1⁄48Kawasaki Ki-45 Toryu
Final constructionBefore spraying some Klir (Future) over the model, I glued the cockpit greenhouse to the fuselage except for the movable parts. I sprayed several coats of Klir to obtain a glossy finish. This is important because when applying a wash, it helps the paint to flow into the recesses by capilarity action.
Fitting the undecarriage was very easy. I also glued the engine cowlings and placed the propellers. The model received a final coat of satin to blend the camouflage and panel lines together. After that I glued all the detail parts (gear doors, antennas, radio wire, open cockpit parts, guns, navigation lights etc...), added some pastels and made the aerial wire out of elastic thread. Once in place, it is still bendable and therefore less fragile than everything else.
Finally, the only things I've added to the kit are PE seatbealts and a gunsight from the spare box for the rear gun. Otherwise it was built out of the box. The kit was a pleasure to build and the painting, even if challenging, was very interesting to do.
Isuzu TX40 Fuel truckIncluded in the first boxing of the Ki-45 kit by Hasegawa is a nice Isuzu Fuel Truck, some acessories and some figures. Firstly, I test fitted the main parts without using glue and I found no construction difficulties. The interior of the cabin is somewhat simplified though and the thickness of some parts not always realistic. There is some room for improvement here for sure but nothing that can't be compensated with a nice paint job. The little fire extinguisher cart is a nice addition and the two figures are very good. they are easy to assemble (no filler is needed because there are no gaps) and they have very realistic poses.
To start with the fuel truck I applied a coat of paint, drybrushed and then added a wash to all the sub-assemblies. After that, the build was easy and trouble free. I still think some areas could have been improved by Hasegawa. Just look at the thickness of the doors and you will know what I mean. Anyway, with the canvas cover fitted over the cabin, most of the weaker points of the model are hidden anyway. A flat coat and some weathering and the model was finished.
The vinyl fuel hose of the kit was too thick for my taste and it was difficult to bend it to shape. I replaced it by a more flexible and thinner rubber band. I also scratchbuilt a fuel tank access hatch on the wing of the Ki-45 to represent the plane while being refueled.
Type 95 KuroganeTamiya's Kurogane came as a surprise while I was working on the Ki-45. It wasn't planed for the diorama I wanted to do but I couldn't resist to include it. There's really not much to say about the build of the model. I pretty much used the same techniques as for the Fuel Truck. The build took even less time. In fact, if you work with acrylic paints, you can build it in one afternoon. Weathering was done with Tamiya weathering sticks and pastels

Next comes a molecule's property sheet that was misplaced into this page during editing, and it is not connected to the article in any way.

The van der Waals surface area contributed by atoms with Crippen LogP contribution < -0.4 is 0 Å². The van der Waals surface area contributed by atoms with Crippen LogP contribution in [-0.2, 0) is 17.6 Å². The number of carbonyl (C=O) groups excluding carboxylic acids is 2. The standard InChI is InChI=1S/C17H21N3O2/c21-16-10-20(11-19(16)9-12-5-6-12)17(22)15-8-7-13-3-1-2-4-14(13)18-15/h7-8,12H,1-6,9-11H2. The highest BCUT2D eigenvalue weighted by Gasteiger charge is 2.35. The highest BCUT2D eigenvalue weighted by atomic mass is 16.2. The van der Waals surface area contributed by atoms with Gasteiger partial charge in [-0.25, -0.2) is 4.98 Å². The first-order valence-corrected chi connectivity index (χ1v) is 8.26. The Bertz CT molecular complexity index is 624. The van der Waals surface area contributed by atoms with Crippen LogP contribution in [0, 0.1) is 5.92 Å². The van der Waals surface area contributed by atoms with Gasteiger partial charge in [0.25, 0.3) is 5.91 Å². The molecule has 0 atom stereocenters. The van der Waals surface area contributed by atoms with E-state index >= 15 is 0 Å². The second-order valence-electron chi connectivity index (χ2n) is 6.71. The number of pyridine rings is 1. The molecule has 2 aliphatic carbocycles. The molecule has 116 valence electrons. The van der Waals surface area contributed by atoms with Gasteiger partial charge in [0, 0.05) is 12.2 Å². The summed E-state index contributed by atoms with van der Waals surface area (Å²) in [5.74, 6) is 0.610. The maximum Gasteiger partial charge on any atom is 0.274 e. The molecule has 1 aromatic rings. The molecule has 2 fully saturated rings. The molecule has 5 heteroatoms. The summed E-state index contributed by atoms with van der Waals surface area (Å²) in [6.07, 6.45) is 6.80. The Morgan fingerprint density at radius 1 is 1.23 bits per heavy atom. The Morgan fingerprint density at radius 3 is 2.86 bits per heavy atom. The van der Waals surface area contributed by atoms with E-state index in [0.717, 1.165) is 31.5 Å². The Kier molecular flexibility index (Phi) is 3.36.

Figures and accessoriesAs I've said, the two figures included in the Hasegawa kit are very nice. However, I decided to use everything I could find to depict a busy airfield around the Ki-45. Some figures and accessories can be found in the two Fine Molds Ki-10 "Perry" kits. Each boxing has a different sprue and when adding both together, the result is a complete Japanese WW2 set. I also included the figures and the bicycle of Eduard's Japanese Army Personnel set. All together, with the driver and the officer included in Tamiya's Kurogane kit, this makes 14 figures I had to paint., and I hate to paint figures!
I always use the same method to do them. First I apply a basic coat of paint with the airbrush. Of course I spray the color of the uniform. Then I drybrush the figure with a lighter version of the basic color. After that I do the detail painting with a small brush. Finally I apply a wash to blend everything together.
The accessories have been painted in a similar way than the figures. In total I gathered the following items for the diorama: several fuel drums, a manual fuel pump, an extinguisher cart, a bicycle, a ladder, a table, two ammunition boxes, two oil drums, two stools, a bucket, several bags and pouches etc... Quite a lot in fact and all of it wasn't available only a couple of years ago!
The dioramaTo get the aircraft, the vehicles, the figures and the accessories all together on the same diorama and since I wanted to have some space between all the "actors", I needed a large base. I used a sturdy plate of laminated wood on which I glued several pieces of Mark58 concrete tilings. These have a very realistic appearence with only a wash applied to weather them.
For the grass area I used the following method: first I applied a coat of sand over white glue. After it was dry, I brush painted several shades of light brown color. Again I applied some white glue and finally strew some Faller railroad grass over it... et Voila! I decided to keep the diorama base as simple and neutral as possible so I could re-use for other photographic sessions later.
To shoot the pictures I used a background picture I found on the internet. I resized it and printed it with an A3 ink jet printer on semi gloss photographic paper. I used one bright 500 Watt Lamp as primary light source and other lamps for indirect lightning.
I hope you enjoy the pictures as much as I enjoyed shooting them.
Copyright ©2020 by Jean-Luc Formery. Images and/or videos also by copyright holder unless otherwise noted. The views and opinions expressed herein are solely the views and opinions of the authors and/or contributors to this Web site and do not necessarily represent the views and/or opinions of Armorama, KitMaker Network, or Silver Star Enterrpises. All rights reserved. Originally published on: 2009-02-20 00:00:00. Unique Reads: 21956